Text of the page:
Government and business leaders blasted the Obama administration's continuing de facto moratorium on oil and gas drilling in the Gulf of Mexico (GOM) after Seahawk Drilling Inc., a major GOM shallow water driller, filed for bankruptcy on Friday.

Seahawk said competitor Hercules Offshore Inc. would acquire all of Seahawk's assets in a transaction through Chapter 11 valued at about $105 million. Both companies are based in Houston.

"I think it is important to note that Seahawk was forced to seek strategic alternatives only after an unprecedented decline in the issuance of offshore drilling permits following the Macondo blowout," Seahawk CEO Randy Stilley said Friday. "The decision by regulators to arbitrarily construct unnecessary barriers to obtaining permits they had traditionally authorized has had an adverse impact not only on Seahawk, but on the sector as a whole."

The company also said it was adversely affected by low natural gas prices and the poor state of the economy. Seahawk owns 20 rigs in the GOM, making it the second-largest shallow water driller there.

In a sharply worded statement, U.S. Sen. Mary Landrieu (D-La.) also blamed the slow pace of issuing shallow water drilling permits since the Macondo blowout last April for Seahawk's demise.

"I have said repeatedly that the administration's excruciatingly slow release of oil and gas permits will cause job losses and undue economic hardship," Landrieu said Friday. "Sadly, the worst-case predictions are now true, and we are still living this economic nightmare."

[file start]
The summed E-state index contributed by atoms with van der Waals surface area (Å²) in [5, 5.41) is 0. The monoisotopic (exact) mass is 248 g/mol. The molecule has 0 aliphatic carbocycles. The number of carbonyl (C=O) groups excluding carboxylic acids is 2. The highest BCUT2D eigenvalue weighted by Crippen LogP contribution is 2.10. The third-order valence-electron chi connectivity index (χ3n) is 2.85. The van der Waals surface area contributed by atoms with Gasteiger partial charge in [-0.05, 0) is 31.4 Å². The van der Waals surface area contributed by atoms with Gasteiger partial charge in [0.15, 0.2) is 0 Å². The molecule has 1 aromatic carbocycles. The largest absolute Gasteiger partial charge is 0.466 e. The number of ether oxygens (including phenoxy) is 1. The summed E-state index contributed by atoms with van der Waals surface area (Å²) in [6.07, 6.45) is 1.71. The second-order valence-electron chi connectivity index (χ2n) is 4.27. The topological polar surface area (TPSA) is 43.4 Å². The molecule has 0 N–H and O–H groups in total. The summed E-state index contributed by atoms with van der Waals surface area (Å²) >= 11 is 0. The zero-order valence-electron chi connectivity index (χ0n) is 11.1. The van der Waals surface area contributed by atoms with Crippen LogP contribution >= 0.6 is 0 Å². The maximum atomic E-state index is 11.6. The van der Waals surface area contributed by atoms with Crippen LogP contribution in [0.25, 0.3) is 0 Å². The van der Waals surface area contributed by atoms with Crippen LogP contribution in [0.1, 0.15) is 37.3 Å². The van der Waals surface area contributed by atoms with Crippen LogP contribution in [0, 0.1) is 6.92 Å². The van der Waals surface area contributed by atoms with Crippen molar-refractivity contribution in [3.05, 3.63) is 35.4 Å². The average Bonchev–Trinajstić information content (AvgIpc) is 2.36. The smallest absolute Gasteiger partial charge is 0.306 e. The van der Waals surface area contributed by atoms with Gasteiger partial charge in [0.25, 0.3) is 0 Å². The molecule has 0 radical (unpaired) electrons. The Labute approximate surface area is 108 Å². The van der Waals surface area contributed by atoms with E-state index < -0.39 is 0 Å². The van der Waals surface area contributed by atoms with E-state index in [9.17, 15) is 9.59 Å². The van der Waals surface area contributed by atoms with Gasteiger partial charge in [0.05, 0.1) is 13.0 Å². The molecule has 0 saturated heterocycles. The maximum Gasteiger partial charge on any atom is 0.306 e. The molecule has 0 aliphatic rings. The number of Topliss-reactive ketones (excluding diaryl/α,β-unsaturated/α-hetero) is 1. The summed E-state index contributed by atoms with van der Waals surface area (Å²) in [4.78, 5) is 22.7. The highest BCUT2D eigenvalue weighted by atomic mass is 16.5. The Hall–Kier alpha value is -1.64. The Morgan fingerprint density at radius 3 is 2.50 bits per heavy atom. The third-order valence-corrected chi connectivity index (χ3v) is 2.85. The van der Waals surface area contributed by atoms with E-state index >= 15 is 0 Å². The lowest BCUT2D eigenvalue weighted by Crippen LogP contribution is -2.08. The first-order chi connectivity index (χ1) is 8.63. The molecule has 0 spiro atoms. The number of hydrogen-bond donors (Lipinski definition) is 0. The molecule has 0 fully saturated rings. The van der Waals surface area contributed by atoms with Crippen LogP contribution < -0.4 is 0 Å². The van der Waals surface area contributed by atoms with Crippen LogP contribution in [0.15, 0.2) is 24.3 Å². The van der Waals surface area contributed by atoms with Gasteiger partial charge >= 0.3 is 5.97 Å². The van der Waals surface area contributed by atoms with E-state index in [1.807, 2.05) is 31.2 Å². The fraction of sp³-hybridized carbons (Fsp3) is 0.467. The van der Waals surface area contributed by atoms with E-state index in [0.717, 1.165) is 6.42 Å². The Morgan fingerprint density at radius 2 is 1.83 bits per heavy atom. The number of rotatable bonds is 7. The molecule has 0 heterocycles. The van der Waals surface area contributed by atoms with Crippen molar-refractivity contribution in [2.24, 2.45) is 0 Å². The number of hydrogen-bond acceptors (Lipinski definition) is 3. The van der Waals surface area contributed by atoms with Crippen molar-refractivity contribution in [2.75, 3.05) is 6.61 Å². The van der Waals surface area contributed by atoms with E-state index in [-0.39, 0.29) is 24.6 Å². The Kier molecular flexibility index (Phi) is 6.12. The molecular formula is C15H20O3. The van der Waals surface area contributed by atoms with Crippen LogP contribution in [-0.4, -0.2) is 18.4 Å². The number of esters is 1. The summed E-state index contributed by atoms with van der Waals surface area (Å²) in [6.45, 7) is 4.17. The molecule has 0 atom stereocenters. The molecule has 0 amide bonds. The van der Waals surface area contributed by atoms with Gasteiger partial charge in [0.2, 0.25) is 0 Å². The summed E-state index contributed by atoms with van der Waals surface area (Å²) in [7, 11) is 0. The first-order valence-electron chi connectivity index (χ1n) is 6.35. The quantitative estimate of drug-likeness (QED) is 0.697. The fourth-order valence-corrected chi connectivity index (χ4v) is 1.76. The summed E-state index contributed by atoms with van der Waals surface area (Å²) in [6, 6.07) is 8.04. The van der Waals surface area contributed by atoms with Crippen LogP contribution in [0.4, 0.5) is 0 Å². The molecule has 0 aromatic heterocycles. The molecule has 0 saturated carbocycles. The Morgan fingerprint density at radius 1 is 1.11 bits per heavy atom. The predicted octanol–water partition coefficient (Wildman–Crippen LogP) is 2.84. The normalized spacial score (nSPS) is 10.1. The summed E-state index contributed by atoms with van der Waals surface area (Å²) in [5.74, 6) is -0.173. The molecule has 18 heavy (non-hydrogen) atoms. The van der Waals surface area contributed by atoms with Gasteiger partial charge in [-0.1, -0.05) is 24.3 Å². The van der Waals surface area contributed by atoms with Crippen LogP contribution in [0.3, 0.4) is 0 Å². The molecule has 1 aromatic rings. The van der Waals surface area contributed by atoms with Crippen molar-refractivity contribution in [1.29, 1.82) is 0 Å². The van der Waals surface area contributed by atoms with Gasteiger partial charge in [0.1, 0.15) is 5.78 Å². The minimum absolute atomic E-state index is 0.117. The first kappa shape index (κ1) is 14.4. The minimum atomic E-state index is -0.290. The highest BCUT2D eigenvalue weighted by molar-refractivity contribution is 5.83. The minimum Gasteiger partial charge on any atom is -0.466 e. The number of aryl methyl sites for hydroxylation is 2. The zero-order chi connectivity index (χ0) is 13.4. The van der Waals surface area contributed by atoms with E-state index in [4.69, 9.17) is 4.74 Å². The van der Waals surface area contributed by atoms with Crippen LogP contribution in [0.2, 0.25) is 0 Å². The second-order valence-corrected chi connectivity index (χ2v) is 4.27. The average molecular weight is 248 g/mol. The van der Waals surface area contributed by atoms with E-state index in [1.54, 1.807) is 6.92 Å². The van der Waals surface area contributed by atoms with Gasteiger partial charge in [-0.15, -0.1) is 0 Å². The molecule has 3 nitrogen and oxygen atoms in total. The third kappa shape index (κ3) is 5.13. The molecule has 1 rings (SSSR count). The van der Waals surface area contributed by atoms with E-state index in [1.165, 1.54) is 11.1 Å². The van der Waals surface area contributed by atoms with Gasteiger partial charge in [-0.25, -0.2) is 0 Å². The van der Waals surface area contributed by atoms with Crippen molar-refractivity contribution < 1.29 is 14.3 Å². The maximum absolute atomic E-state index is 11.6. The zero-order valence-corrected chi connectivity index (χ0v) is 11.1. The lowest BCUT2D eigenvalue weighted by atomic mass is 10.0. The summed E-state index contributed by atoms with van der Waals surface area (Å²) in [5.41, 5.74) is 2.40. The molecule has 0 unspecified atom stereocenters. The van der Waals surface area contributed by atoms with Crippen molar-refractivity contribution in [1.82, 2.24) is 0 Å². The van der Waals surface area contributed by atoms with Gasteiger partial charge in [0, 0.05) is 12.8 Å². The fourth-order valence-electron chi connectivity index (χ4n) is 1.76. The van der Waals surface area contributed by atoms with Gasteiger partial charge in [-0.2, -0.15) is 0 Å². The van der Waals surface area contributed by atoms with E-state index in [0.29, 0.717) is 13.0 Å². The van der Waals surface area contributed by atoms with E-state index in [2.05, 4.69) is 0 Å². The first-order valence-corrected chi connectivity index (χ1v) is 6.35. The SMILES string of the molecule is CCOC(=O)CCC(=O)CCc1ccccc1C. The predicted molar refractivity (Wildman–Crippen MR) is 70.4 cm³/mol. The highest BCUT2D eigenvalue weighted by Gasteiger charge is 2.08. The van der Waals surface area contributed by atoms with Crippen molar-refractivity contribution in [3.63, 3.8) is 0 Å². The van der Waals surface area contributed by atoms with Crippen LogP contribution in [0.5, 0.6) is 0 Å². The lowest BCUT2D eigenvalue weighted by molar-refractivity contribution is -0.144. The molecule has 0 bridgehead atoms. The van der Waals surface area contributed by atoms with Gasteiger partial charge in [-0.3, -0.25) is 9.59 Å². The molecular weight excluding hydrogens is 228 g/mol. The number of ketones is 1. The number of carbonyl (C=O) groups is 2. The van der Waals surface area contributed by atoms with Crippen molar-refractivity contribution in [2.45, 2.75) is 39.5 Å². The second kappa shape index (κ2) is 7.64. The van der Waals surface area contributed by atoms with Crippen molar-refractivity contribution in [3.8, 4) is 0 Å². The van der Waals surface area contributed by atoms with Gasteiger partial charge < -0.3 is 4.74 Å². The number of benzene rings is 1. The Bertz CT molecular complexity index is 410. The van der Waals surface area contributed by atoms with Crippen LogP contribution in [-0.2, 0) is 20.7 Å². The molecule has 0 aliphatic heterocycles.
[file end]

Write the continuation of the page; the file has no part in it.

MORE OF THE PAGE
The news surrounding Seahawk came just days after two deepwater offshore drillers, Ensco plc and Pride International Inc., announced plans to merge in a deal valued at $7.3 billion. Industry experts say mergers like Ensco-Pride are part of an consolidation that is taking place since Macondo (see Daily GPI, Feb. 8).

According to Landrieu's office, 31 shallow water permits and one exploratory permit have been issued since the BP Macondo well blowout, but none have been approved for deepwater drilling. The office also said a federal judge ruled that the U.S. Interior Department was in civil contempt for failing to comply with his order from June 2010 against the moratorium on deepwater oil and gas drilling, saying faulty reasoning was used to implement the ban.

"The most infuriating thing about [Seahawk's bankruptcy] announcement is that the shallow water industry was not placed under the president's moratorium," Landrieu said. "Despite this, [the government's] new rules and regulations make it very difficult to conduct business in the Gulf.

"It is time the administration ends this madness and get the folks along the Gulf Coast back to work."

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